The values of K ** n can be precomputed for a reasonable number of
  ``n'' and stored in an array.  The value of ``K'' is always less than

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  one.  The array size can be bounded since the value quickly approaches
  zero.  This makes the decay easy to compute using an array bound
  check, an array lookup and a single multiply regardless as to how much
  time has elapsed.



3  Limiting Route Advertisements using Fixed Timers


  This method of limiting route advertisements involves the use of fixed
  timers applied to the process of sending routes.  It's primary purpose
  is to improve the packing of routes in BGP update messages.  The delay
  in advertising a stable route should be bounded and minimal.  The
  delay in advertising an unreachable need not be zero, but should also
  be bounded and should probably have a separate bound set less than or
  equal to the bound for a reachable advertisement.

  Routes that need to be readvertised can be marked in the RIB or an
  external set of structures maintained, which references the RIB.
  Periodically, a subset of the marked routes can be flushed.  This is
  fairly straightforward and accomplishes the objectives.  Computation
  for too simple an implementation may be order N squared.  To avoid N
  squared performance, some form of data structure is needed to group
  routes with common attributes.

  An implementation should pack updates efficiently, provide a minimum
  readvertisement delay, provide a bounds on the maximum readvertisement
  delay that would be experienced solely as a result of the algorithm
  used to provide a minimum delay, and must be computationally efficient
  in the presence of a very large number of candidates for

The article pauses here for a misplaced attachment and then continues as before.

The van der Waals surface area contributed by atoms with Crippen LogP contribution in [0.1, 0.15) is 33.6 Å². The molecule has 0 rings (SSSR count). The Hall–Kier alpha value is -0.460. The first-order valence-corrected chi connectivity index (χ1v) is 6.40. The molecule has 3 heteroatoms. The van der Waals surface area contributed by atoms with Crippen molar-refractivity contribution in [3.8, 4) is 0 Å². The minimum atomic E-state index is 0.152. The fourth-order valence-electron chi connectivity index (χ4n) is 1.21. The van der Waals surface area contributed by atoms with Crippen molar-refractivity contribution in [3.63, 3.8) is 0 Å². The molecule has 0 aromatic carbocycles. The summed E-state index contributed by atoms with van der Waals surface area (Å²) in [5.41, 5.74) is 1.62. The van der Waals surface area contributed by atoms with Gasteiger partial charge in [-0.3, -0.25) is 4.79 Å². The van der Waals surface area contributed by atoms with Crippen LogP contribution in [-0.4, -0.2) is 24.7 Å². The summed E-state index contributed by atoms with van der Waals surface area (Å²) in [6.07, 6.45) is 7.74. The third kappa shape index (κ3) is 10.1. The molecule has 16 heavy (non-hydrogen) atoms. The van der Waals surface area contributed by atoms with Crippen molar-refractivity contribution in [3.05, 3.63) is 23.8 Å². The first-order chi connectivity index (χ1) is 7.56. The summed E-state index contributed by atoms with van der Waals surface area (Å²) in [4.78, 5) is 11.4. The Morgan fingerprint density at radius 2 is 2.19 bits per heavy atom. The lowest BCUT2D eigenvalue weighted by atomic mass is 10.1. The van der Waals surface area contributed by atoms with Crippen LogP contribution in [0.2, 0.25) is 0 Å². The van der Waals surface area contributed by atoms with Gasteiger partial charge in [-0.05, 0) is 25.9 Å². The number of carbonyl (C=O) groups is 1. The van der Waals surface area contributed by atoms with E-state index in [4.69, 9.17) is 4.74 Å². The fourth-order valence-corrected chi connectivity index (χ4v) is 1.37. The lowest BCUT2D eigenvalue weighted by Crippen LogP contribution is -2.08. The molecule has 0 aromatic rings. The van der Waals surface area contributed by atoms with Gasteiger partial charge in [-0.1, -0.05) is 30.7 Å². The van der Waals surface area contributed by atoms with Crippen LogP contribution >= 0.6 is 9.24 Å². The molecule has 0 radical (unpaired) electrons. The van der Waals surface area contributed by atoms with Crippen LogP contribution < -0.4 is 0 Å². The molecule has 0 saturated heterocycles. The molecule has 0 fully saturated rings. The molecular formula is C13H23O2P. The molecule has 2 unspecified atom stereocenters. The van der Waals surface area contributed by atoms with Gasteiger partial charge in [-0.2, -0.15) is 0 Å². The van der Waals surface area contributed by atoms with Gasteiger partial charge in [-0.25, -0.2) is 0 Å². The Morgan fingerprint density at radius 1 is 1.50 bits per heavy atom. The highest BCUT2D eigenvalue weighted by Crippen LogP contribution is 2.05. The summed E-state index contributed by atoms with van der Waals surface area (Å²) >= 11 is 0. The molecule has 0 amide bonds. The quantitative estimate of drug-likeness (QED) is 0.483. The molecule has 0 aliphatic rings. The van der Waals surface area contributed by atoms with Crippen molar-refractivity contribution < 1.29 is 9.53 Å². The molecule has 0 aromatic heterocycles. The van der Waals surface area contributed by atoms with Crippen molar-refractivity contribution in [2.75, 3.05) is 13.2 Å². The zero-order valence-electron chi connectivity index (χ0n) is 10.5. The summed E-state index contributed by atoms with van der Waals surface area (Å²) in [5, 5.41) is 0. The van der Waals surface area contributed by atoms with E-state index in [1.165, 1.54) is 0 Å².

readvertisement.


4  Stability Sensitive Suppression of Route Advertisement


  This method of limiting route advertisements uses a measure of route
  stability applied on a per route basis.  This technique is applied
  when receiving updates from external peers only (EBGP). Applying this
  technique to IBGP learned routes or to advertisement to IBGP or EBGP
  peers after making a route selection can result in routing loops.

  A figure of merit based on a measure of instability is maintained on a
  per route basis.  This figure of merit is used in the decision to
  suppress the use of the route.  Routes with high figure of merit are
  suppressed.  Each time a route is withdrawn, the figure of merit is
  incremented.  While the route is not changing the figure of merit
  value is decayed exponentially with separate decay rates depending on
  whether the route is stable and reachable or has been stable and
  unreachable.  The decay rate may be slower when the route is unreach-


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  able, or the stability figure of merit could remain fixed (not decay